Yaacov Trope, PhD, is Professor of Psychology at New York University. His research investigates the interrelations among cognition, motivation, and self-regulation in the social context. Particular interests include how psychological distance influences the representations of objects, and, thereby, the predictions, evaluations, and choices individuals make regarding those objects; self-control processes; and the role of affective states and personal desires in social judgment and decision making. Dr. Trope is a Fellow of the American Association for the Advancement of Science, APS, SESP, and SPSP.

    Two-mode models are social psychology's best insight; this volume assembles major contemporary contributors.  Researchers at all stages--from students to faculty--will benefit from reading and using this book.--Susan T. Fiske, PhD, Eugene Higgins Professor, Psychology and Public Affairs, Princeton University

    Sherman, Gawronski, and Trope have produced a landmark volume on the yin and yang of social cognition. This book is thorough, thought-provoking, scholarly, and engaging. As the chapters amply demonstrate, the separation of social thought into its component processes has led to numerous important advances in social psychology, and often to fundamental questions about what it means to be human. Dual-Process Theories of the Social Mind will be a great accompaniment to a variety of advanced undergraduate and graduate courses, and likely will be one of the most regularly accessed books on your office shelf.--William von Hippel, PhD, School of Psychology, University of Queensland, Australia

    Sherman, Gawronski and Trope have gathered wide-ranging and thoughtful chapters on a topic that is at the center of psychology--the dual ways in which our minds think, feel, and initiate action. These discussions will inform and challenge your thinking and provide a more sophisticated understanding of the heart of social cognition.--Mahzarin R. Banaji, PhD, Richard Clarke Cabot Professor of Social Ethics, Department of Psychology, Harvard University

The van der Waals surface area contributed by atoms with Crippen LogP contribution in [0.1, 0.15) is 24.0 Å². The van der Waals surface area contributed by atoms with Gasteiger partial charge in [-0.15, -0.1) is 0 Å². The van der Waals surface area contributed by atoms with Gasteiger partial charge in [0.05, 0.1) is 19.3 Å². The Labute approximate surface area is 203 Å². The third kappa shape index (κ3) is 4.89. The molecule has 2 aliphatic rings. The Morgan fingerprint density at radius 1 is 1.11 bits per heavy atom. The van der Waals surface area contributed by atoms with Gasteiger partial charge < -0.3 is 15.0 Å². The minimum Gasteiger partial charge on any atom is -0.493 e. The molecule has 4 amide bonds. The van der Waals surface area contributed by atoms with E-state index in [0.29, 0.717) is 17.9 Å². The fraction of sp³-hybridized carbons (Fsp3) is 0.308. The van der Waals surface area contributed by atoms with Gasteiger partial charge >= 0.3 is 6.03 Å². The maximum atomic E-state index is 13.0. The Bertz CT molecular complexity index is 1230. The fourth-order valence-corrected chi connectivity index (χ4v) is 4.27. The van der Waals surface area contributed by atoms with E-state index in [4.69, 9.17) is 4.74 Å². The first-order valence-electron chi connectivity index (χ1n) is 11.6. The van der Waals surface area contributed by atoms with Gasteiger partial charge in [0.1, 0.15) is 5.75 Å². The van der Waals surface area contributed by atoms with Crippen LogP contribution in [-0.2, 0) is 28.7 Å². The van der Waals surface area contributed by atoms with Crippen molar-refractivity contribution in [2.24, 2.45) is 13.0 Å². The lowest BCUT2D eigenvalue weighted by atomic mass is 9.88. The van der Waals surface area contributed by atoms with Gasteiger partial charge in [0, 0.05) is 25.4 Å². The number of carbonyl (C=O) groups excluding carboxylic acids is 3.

-One may begin to wish for the good old days when automatic was automatic and controlled was…well, not automatic. Yet a path forward does emerge from the book, a sort of 'self-regulation intervention' for researchers who develop or apply dual-process models. Rather than automatically relying on our habitual and occasionally somewhat vaguely defined dichotomies, we should make our assumptions explicit and think through the degree to which our work is addressing operating principles, operating conditions, or both. This is the level of deliberation that the editors required of their contributors, and it is an excellent general standard for psychological science….In spite of the ubiquity of dual-process models and the plethora of studies from this perspective, the future shape of this research seems wide open, and Dual-Process Theories of the Social Mind offers a wide variety of starting points for those who will carry it forward.--PsycCRITIQUES, 3/23/2015ƒƒA very useful update to the state of the art in the field….The editors have done an admirable job of organizing the myriad of models while also including contributions that address the concerns that have arisen with their use. The combination of the large number of models covered along with the focus upon their systematic analysis helps to create a text that truly captures the current zeitgeist of the field, providing both clarity for existing models and suggesting paths forward towards future research. As such, it would be of greatest use as a reference for researchers and graduate students either already employing dual-process explanations field or those interested in using them appropriately and effectively in new research. It would also be of use as a graduate level text for social psychology and judgment and decision making courses, as well as classes in other fields interested in the influence of controlled and automatic processing on social behavior.--Journal of Social Psychology, 1/1/2014